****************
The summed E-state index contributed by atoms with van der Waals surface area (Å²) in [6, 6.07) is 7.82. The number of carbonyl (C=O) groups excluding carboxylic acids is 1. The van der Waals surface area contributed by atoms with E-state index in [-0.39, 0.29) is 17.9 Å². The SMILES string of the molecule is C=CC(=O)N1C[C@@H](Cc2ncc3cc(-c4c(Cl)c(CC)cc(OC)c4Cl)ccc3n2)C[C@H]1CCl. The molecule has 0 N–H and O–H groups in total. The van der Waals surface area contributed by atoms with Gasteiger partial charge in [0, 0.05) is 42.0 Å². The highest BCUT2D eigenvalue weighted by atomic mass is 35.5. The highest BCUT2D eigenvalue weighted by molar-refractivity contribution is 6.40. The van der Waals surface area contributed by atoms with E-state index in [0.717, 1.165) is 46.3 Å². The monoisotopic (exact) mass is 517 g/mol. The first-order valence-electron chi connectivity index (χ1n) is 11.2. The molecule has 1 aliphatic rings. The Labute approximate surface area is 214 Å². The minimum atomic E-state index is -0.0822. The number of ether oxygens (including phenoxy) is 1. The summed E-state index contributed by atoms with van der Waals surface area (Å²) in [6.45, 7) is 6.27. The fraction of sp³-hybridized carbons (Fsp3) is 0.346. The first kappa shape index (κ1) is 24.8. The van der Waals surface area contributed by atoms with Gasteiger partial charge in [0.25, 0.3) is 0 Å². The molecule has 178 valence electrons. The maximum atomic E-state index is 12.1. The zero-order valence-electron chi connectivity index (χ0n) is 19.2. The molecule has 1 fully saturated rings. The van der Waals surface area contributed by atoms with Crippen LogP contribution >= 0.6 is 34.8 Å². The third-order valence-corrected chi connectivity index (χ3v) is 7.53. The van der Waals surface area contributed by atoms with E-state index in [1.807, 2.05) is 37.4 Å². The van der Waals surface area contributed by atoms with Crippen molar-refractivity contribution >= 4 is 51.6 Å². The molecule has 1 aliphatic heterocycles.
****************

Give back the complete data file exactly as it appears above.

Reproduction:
The summed E-state index contributed by atoms with van der Waals surface area (Å²) in [6, 6.07) is 7.82. The number of carbonyl (C=O) groups excluding carboxylic acids is 1. The van der Waals surface area contributed by atoms with E-state index in [-0.39, 0.29) is 17.9 Å². The SMILES string of the molecule is C=CC(=O)N1C[C@@H](Cc2ncc3cc(-c4c(Cl)c(CC)cc(OC)c4Cl)ccc3n2)C[C@H]1CCl. The molecule has 0 N–H and O–H groups in total. The van der Waals surface area contributed by atoms with Gasteiger partial charge in [0, 0.05) is 42.0 Å². The highest BCUT2D eigenvalue weighted by atomic mass is 35.5. The highest BCUT2D eigenvalue weighted by molar-refractivity contribution is 6.40. The van der Waals surface area contributed by atoms with E-state index in [0.717, 1.165) is 46.3 Å². The monoisotopic (exact) mass is 517 g/mol. The first-order valence-electron chi connectivity index (χ1n) is 11.2. The molecule has 1 aliphatic rings. The Labute approximate surface area is 214 Å². The minimum atomic E-state index is -0.0822. The number of ether oxygens (including phenoxy) is 1. The summed E-state index contributed by atoms with van der Waals surface area (Å²) in [6.45, 7) is 6.27. The fraction of sp³-hybridized carbons (Fsp3) is 0.346. The first kappa shape index (κ1) is 24.8. The van der Waals surface area contributed by atoms with Gasteiger partial charge in [0.25, 0.3) is 0 Å². The molecule has 178 valence electrons. The maximum atomic E-state index is 12.1. The zero-order valence-electron chi connectivity index (χ0n) is 19.2. The molecule has 1 fully saturated rings. The van der Waals surface area contributed by atoms with Crippen LogP contribution >= 0.6 is 34.8 Å². The third-order valence-corrected chi connectivity index (χ3v) is 7.53. The van der Waals surface area contributed by atoms with E-state index in [1.807, 2.05) is 37.4 Å². The van der Waals surface area contributed by atoms with Crippen molar-refractivity contribution >= 4 is 51.6 Å². The molecule has 1 aliphatic heterocycles.